Let’s be clear-headed about what the real potential of this innovation is so that we can work with the relevant stakeholders to make those benefits materialise as soon as possible. Unthinking hyperbole just serves to muddy the water and leads to false hope, false starts and bad policy development. This is a job for analysts*, not cheerleaders.

Alam, MJE, Muttaqi, KM, Sutanto, D, Elder, L & Baitch, A 2012, Performance Analysis of Distribution Networks under High Penetration of Solar PV, CIGRE (International Council on Large Electric Systems), Paris, France.

Alam, MJE, Muttaqi, KM & Sutanto, D 2012, ‘Distributed energy storage for mitigation of voltage-rise impact caused by rooftop solar PV’, IEEE Power and Energy Society General Meeting, pp. 1-8.

Braun, M, Stetz, T, Bründlinger, R, Mayr, C, Ogimoto, K, Hatta, H, Kobayashi, H, Kroposki, B, Mather, B, Coddington, M, Lynn, K, Graditi, G, Woyte, A & MacGill, I 2012, ‘Is the distribution grid ready to accept large-scale photovoltaic deployment? State of the art, progress, and future prospects’, Progress in Photovoltaics: Research and Applications, vol. 20, no. 6, pp. 681-697.

Condon, D 2011, Grid Connected Solar PV and Reactive Power in a Low Voltage Distribution Network, Ergon Energy, Queensland.

Constantin, A, Lazar, RD & Kjær, DSB Voltage control in low voltage networks by Photovoltaic Inverters: Case-study Bornholm, Danfoss Solar Inverters, Graasten, Denmark.

Samadi, A 2014, ‘Large Scale Solar Power Integration in Distribution Grids: PV Modelling, Voltage Support and Aggregation Studies’, Electrical Engineering, Doctoral thesis, KTH Royal Institute of Technology, Stockholm, Sweden.

*I strongly recommend this piece of analysis of the Tesla product announcement


  1. Maybe I’m just in the wrong headspace today but this reply has left me confused: https://twitter.com/JohnQuiggin/status/595066000476803073?s=09

    None of this hype or analytical reticence has helped address any of the foreseeable limts, vis-à-vis https://www.dropbox.com/s/k6n37xl8rtjvcbd/Metals%20for%20a%20low%20carbon%20society.pdf

    Sweet looking battery. Musk has every right to market it hard. Cheerleaders might want to remember he’s on the record as pro-nuclear too.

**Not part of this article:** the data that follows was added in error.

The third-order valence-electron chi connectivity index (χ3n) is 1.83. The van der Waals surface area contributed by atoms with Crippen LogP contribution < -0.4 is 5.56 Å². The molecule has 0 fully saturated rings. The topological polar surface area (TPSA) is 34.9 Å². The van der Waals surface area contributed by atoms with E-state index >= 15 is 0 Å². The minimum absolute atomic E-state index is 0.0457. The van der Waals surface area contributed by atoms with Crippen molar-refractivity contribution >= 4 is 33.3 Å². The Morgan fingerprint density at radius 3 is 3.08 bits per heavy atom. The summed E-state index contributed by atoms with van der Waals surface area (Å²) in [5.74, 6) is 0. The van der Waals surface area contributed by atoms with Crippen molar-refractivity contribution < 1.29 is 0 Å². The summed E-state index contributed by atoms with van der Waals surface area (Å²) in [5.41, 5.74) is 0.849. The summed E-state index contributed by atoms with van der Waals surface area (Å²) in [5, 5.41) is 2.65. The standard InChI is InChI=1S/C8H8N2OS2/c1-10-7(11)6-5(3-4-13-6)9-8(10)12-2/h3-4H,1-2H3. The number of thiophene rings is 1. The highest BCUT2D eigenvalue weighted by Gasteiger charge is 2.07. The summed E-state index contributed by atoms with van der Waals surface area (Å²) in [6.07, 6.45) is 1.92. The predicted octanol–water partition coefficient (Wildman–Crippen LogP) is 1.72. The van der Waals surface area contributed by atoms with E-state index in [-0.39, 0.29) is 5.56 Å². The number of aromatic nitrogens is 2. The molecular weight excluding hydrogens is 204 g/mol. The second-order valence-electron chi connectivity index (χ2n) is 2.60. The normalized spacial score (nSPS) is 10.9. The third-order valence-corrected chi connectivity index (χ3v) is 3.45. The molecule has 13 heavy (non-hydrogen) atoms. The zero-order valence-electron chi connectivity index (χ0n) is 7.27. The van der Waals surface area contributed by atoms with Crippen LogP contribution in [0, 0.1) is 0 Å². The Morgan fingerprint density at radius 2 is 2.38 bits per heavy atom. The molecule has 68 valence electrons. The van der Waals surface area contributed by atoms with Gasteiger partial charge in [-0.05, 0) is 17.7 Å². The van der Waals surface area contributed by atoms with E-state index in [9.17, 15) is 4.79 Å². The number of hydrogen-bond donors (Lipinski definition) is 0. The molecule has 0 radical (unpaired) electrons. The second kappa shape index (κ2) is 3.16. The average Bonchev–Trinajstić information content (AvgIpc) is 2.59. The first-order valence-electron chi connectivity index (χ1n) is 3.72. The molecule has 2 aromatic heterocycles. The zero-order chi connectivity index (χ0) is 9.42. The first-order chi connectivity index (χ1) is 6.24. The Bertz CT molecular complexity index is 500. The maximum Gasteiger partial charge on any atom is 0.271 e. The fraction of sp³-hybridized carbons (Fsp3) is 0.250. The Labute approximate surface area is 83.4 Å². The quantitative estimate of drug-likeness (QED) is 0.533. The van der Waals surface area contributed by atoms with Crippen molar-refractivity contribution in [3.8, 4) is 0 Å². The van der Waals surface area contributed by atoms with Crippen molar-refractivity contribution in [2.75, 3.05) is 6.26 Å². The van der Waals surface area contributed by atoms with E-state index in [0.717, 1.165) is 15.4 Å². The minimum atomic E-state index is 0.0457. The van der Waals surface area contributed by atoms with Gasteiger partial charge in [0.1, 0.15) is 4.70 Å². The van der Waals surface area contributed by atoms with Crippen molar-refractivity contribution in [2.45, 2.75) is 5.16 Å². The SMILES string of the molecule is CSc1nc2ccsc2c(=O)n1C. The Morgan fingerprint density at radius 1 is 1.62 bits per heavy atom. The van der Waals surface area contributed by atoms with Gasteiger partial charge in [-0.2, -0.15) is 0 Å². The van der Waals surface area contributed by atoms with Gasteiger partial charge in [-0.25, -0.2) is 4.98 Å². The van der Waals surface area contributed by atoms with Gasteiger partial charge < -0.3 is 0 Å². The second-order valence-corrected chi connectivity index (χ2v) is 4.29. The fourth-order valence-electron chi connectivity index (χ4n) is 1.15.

1. Tesla battery as a part of a back-up-back-up for power to Nuclear plant systems? Let’s not stop there. Coupled with Solar PV it can replenish during the day.

  2. I like that final comment. Time for the cheerleaders to sit down and take a break.

    “What do we want? Solar! When do we want it? NOW! How can we achieve it….erm….sometime NOW! GOOOOOOO SOLAR!”

  3. I think there are several solutions to the solar power surge problem. One is to restrict the number of new panels which I think is done in Victor Harbour SA. Another is smart inverters notably done in Hawaii with the products made by Enphase. If I recall they use radio or internet signals to curtail grid export from homes at critical times. Another approach is phase shifting transformers on major power lines. Both Poland and the Czech Republic are said to do this to repel power surges from Germany on sunny days.

    I’m not totally against home batteries but if I were to do it I’d build a dedicated shed to house long-life non-igniting nickel iron batteries but still stay connected to the grid. That’s if all the prices were right. An off-grid ‘survivalist’ near me has a dodgy battery pack and a dodgy diesel generator. He said with no prompting from me ‘I’m getting too old for this sh*t … why can’t we just have cheap nuclear electricity?’.

    1. Inverters can also automatically reduce injection when the frequency starts to increase which is an indication of too much power entering the grid. All system in Germany are required to do that automatically when the frequency gets above 50.2 Hz from the normal 50 Hz. Actually it’s optimized so that they don’t shut down at once as described here : http://www.solar-inverter.com/en-GB/797.htm

      1. An user selected FiT price based system might also work subject to trial. Curtail if the price is under 5c export if over 50c per kwh. A couple of years ago I had a bushfire approaching and the mains power went out. The inverter then shut down then my 400 watt rainwater tank pressure pump and garden hoses were useless. I’d still feel more secure with my petrol pump backup than a Powerwall.

  4. My reply to the euphoria on the Arctic Sea Ice Forum over this announcement.

    Elon Musk must be congratulated on producing such a great battery for a low price and like his car it will have a niche market mainly aimed at rich people.

    His marketing ploy is very astute as he taps into the ethos of the environmental movement and thus will get unbelievable coverage as thousands of unpaid green supporters will advertise this product for him free of charge. I see the video has had a million hits already.